By Tammy Townsend Deny, TI Executive Director
There is a bit of scripture that has always confused me. In Matthew 27:46 and Mark 15:34, we hear Jesus calling out before his death, “My God, my God, why have you forsaken me?”
For years, I struggled to understand why the authors of Matthew and Mark would attribute this cry of seeming desperation to our Redeemer. Why would Jesus say God had abandoned him? It didn’t make sense to me.
Maybe you already know this, but I only recently learned that Jesus’ dying words in the Gospels of Matthew and Mark are the first lines of Psalm 22. This psalm is a lament that begins in hopelessness but ends in faith that our Creator is always with us.
The message in Matthew and Mark is not one of hopelessness, but rather one of hope. God, our Creator, is always with us. Every one of us. Even in moments when we feel abandoned, and the world does not make sense.
Jesus’ words on the cross have been on my heart lately as I try to make sense of a tragedy that our parish community recently experienced. A dear member of our church was killed by her mentally ill son. A leader in the parish, Beata organized retreats and led small faith communities. She radiated a Christ-like kindness and generosity, even as she faced the challenges of caring for an adult child with mental illness. Beata touched a lot of lives. And her death has stirred up emotional memories for me.
Nearly 30 years ago, my oldest brother was killed in a random act of violence by two men who were battling their own demons. Like Beata, my brother Ed was a kind and gentle soul who overflowed with generosity – one of the truly good people in this world. His death, Beata’s death, and the countless other violent deaths of truly good people make no sense to me. I am lamenting: God, have you abandoned us?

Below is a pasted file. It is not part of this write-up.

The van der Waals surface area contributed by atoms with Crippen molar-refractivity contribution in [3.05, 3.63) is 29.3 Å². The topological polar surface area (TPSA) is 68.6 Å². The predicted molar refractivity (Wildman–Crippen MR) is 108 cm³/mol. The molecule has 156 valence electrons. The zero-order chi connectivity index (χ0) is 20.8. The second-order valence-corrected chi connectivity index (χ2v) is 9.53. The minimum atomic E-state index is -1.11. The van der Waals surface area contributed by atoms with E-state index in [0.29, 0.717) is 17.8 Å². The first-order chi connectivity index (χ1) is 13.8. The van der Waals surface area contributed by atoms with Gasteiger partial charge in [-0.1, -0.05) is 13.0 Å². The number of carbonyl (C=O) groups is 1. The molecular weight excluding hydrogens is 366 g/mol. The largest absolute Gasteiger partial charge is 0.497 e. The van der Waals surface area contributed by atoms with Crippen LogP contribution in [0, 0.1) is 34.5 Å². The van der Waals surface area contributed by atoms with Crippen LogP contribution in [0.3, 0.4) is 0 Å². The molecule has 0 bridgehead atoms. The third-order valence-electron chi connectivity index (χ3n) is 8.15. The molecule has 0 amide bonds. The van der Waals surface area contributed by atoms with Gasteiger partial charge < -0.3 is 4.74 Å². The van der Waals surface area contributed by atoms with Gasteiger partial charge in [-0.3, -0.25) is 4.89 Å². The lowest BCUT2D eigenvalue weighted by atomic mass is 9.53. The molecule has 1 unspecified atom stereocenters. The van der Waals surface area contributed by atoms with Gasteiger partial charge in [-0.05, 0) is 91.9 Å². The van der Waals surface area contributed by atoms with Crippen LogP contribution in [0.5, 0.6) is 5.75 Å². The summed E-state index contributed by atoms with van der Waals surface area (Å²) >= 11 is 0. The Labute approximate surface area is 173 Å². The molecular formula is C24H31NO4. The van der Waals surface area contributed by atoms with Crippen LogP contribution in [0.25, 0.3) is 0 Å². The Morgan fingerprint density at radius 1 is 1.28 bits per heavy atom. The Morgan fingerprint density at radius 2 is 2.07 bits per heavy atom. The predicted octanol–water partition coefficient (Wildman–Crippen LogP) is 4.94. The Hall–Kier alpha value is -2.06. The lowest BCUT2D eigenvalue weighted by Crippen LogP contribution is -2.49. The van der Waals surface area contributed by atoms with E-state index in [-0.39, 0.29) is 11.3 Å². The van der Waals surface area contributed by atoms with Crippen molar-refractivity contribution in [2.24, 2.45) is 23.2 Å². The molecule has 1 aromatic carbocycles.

As I reflect on these tragedies and violence, I am also reminded of Luke 23:34: “Father, forgive them, they know not what they do.” We are called to forgive as we are forgiven. But forgiveness is a challenging process.
I’ve been told that one of the paths to forgiving someone is to pray for that person, asking for everything I would want for myself to be given to them.
With that in mind, I would like to ask a favor. This week, would you join me in praying for Beata’s son Michal? May he know God’s redemptive love and peace. And would you also pray with me for love and peace for David and Jason, the two men serving life in prison without parole for my brother’s death?
Let’s allow our lament to grow into faith in God’s loving presence. Through our collective prayers, may “the generation to come… proclaim to a people yet unborn the deliverance you have brought” (Psalm 22:32).
If you or someone you know is struggling with mental health issues, I encourage you to seek help. The National Alliance on Mental Illness (NAMI) is a great resource: www.nami.org or 800-950-6264.
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